While there are various methodologies of budgeting, the most commonly applied method is the incremental approach to budgeting. It is the most widely adopted approach to budgeting and despite its limitations, it is a useful approach for many established businesses. In this FAQ we will define what incremental budgeting is, why it is important to understand, and how it is performed. 

What Is Incremental Budgeting?

An incremental budget is a budget that is prepared by taking the current period’s budget or actual performance and using it as a base and then adjusting it by incremental amounts. This is typically accomplished by taking the prior year’s budget and adjusting for some increase in costs.

It is common practice to create incremental budgets using the rate of inflation as a guide for the adjustment factor when creating incremental budgets. However, some businesses scrutinize the adjustment factors for each budget line item in a different way. 

This deviates from the other basic approach to budgeting, the zero-based budget, in that each cost is not necessarily scrutinized and justified, but simply adjusted for expectations in the coming period. That is not to say that expenses and revenue are not scrutinized in incremental budgets, because they are. 

One common misconception is that because they are easier to approach, little thought is given to the adjustments made in an incremental budget. This is not the case and significant thought and effort should be put into the consideration of the adjustments made on the prior period’s budget. The main difference is that costs are not being analyzed and justified, it is simply assumed that all current expenditures of the business are justifiable and necessary before proceeding. 

Why Is Incremental Budgeting Important To Understand?

This approach to budgeting is perhaps the most widely adopted and practiced in the modern business setting. One of the biggest benefits of the incremental budget is that it is easy to use and less intimidating to approach. Having a basic understanding of how incremental budgeting works will help you feel more confident when entering the finance profession. If you are new to budgeting, it is also the easiest methodology to practice and understand making it good for many small business applications. 

While there are inherent limitations in incremental budgeting, its use is practical in that it adjusts costs by some factor that is usually tangible and measurable. For example, labor costs might be adjusted each year by the increase in the Consumer Price Index (CPI).

One of the most important aspects of the incremental budget approach is that it is easier to adopt within large, well-established businesses. This is because mature businesses have established costs and little variance among the variable costs they incur. Usually, mature businesses grow at a less volatile rate than small businesses as well, making the incremental budget easy to apply within the scope of the anticipated growth of the business. 

Attempting to apply the incremental budget to more volatile businesses might result in limitations being placed on the business that will prevent it from achieving the desired growth. For example, if the goal is to grow the business by 50% YoY, then increasing fixed and variable cost by 3% would likely be insufficient and limit the ability of the business to achieve its desired growth target.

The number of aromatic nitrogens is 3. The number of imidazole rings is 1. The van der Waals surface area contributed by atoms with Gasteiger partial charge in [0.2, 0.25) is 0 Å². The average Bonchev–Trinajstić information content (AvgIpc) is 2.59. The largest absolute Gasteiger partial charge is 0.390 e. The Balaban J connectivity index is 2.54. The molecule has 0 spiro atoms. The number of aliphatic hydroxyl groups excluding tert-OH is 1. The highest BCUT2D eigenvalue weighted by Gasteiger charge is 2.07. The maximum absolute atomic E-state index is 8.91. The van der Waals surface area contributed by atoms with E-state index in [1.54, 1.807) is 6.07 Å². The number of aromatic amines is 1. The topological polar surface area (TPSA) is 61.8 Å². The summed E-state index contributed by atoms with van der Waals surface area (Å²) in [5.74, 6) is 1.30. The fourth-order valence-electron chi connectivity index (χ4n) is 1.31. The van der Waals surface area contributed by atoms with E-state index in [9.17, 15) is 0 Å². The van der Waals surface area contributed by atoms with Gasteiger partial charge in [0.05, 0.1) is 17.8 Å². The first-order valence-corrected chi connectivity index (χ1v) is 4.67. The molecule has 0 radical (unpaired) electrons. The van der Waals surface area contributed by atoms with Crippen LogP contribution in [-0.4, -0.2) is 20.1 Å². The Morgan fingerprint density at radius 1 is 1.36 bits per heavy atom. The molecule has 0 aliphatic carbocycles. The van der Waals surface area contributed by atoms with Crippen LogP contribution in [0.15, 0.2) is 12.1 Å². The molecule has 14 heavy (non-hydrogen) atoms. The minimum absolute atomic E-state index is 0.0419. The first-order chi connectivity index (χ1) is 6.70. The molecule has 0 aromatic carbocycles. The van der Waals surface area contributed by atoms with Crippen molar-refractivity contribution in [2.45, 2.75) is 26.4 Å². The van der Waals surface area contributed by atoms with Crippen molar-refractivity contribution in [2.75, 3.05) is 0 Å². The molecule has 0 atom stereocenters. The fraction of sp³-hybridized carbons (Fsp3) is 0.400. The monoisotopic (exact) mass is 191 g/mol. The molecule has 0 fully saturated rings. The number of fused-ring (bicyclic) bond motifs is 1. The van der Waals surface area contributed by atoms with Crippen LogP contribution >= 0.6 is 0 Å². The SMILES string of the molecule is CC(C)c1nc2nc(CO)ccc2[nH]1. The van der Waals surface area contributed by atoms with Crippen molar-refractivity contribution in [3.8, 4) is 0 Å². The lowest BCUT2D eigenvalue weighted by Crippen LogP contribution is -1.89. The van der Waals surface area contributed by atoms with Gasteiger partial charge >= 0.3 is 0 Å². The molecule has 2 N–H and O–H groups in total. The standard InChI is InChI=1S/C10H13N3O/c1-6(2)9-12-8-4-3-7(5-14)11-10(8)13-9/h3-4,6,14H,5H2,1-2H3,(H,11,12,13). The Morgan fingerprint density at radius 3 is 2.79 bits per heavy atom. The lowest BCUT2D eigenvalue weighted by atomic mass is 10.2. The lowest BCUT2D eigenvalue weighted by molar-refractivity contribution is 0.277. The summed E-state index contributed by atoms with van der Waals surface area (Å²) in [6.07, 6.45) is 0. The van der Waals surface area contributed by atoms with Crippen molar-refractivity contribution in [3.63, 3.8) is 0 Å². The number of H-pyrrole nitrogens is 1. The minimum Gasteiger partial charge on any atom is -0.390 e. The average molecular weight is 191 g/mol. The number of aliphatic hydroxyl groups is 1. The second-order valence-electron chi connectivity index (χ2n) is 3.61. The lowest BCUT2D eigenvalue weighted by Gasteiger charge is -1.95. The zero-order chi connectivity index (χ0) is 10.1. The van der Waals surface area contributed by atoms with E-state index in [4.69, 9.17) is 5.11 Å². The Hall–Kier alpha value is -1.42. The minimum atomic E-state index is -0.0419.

How To Create An Incremental Budget

One of the things that makes incremental budgets easier and less intimidating than other forms of budgeting is that the base is already established. It begins by making the assumption that the business will continue to operate within the parameters of the prior period’s budget. This removes the need for extensive analysis to be performed on the cost of each department, which typically takes a significant amount of effort and resources. 

Beginning with the expenditures of the prior period, each line item in the budget is adjusted for some factor in the upcoming period. The factors might adjust costs up or down depending on the scenario. 

One common misconception is that because the incremental budget does not scrutinize expenses heavily, little thought is put into the adjustments used in the subsequent budgets. This is entirely false and each line item should be given considerable thought and attention. For example, any investments made in the prior period that should result in reduced production cost should be factored into the next period’s budget, therefore cost might go down. 

Once all expenses from the prior period have been adjusted to meet the expectations of the coming period, revenue is then forecasted using the same methodology. New product lines or mixes and their impact should be taken into account and growth rates commensurate with the size and maturity of the business should be assumed. 

Using DataRails, a Budgeting and Forecasting Solution

DataRails replaces spreadsheets with real-time data and integrates fragmented workbooks and data sources into one centralized location. This allows users to work in the comfort of Microsoft Excel with the support of a much more sophisticated data management system at their disposal. 

Every finance department knows how tedious building a budget and forecast can be. Integrating cash flow forecasts with real-time data and up-to-date budgets is a powerful tool that makes forecasting cash easier, more efficient, and shifts the focus to cash analytics. 

Regardless of the budgeting approach your organization adopts, it requires big data to ensure accuracy, timely execution, and of course, monitoring.

DataRails is an enhanced data management tool that can help your team create and monitor cash flow against budgets faster and more accurately than ever before.

Learn more about the benefits of DataRails here.